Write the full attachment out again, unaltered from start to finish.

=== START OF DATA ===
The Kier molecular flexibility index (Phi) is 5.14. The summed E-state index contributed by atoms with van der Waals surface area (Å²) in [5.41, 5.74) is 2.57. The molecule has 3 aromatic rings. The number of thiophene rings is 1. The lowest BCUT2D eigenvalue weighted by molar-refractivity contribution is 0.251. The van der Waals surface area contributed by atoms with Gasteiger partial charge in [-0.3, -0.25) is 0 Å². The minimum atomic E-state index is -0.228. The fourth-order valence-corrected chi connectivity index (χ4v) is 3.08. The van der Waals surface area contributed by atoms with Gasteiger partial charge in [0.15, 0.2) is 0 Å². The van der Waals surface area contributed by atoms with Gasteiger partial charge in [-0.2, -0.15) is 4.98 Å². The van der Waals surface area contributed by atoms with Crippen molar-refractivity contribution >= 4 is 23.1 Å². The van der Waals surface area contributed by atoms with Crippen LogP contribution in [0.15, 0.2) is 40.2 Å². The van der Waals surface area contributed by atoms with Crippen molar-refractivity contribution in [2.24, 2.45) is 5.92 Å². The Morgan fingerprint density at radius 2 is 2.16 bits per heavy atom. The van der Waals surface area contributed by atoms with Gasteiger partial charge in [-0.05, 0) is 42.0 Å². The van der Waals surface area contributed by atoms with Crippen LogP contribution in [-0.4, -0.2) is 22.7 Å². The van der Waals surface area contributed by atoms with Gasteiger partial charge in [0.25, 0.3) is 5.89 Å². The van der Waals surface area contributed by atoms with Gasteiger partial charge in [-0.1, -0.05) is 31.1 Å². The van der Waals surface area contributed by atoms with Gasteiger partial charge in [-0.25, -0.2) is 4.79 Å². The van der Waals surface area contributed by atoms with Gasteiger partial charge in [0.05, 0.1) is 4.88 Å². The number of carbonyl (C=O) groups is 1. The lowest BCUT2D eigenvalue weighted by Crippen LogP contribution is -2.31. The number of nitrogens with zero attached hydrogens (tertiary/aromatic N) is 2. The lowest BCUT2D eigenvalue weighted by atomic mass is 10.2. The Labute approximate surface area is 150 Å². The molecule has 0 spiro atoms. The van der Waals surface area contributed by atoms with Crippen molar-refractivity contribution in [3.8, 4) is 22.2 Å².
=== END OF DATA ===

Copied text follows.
The Kier molecular flexibility index (Phi) is 5.14. The summed E-state index contributed by atoms with van der Waals surface area (Å²) in [5.41, 5.74) is 2.57. The molecule has 3 aromatic rings. The number of thiophene rings is 1. The lowest BCUT2D eigenvalue weighted by molar-refractivity contribution is 0.251. The van der Waals surface area contributed by atoms with Gasteiger partial charge in [-0.3, -0.25) is 0 Å². The minimum atomic E-state index is -0.228. The fourth-order valence-corrected chi connectivity index (χ4v) is 3.08. The van der Waals surface area contributed by atoms with Gasteiger partial charge in [0.15, 0.2) is 0 Å². The van der Waals surface area contributed by atoms with Gasteiger partial charge in [-0.2, -0.15) is 4.98 Å². The van der Waals surface area contributed by atoms with Crippen molar-refractivity contribution >= 4 is 23.1 Å². The van der Waals surface area contributed by atoms with Crippen LogP contribution in [0.15, 0.2) is 40.2 Å². The van der Waals surface area contributed by atoms with Crippen molar-refractivity contribution in [2.24, 2.45) is 5.92 Å². The Morgan fingerprint density at radius 2 is 2.16 bits per heavy atom. The van der Waals surface area contributed by atoms with Gasteiger partial charge in [-0.05, 0) is 42.0 Å². The van der Waals surface area contributed by atoms with Crippen LogP contribution in [-0.4, -0.2) is 22.7 Å². The van der Waals surface area contributed by atoms with Gasteiger partial charge in [0.25, 0.3) is 5.89 Å². The van der Waals surface area contributed by atoms with Gasteiger partial charge in [-0.1, -0.05) is 31.1 Å². The van der Waals surface area contributed by atoms with Gasteiger partial charge in [-0.25, -0.2) is 4.79 Å². The van der Waals surface area contributed by atoms with Gasteiger partial charge in [0.05, 0.1) is 4.88 Å². The number of carbonyl (C=O) groups is 1. The lowest BCUT2D eigenvalue weighted by Crippen LogP contribution is -2.31. The number of nitrogens with zero attached hydrogens (tertiary/aromatic N) is 2. The lowest BCUT2D eigenvalue weighted by atomic mass is 10.2. The Labute approximate surface area is 150 Å². The molecule has 0 spiro atoms. The van der Waals surface area contributed by atoms with Crippen molar-refractivity contribution in [3.8, 4) is 22.2 Å².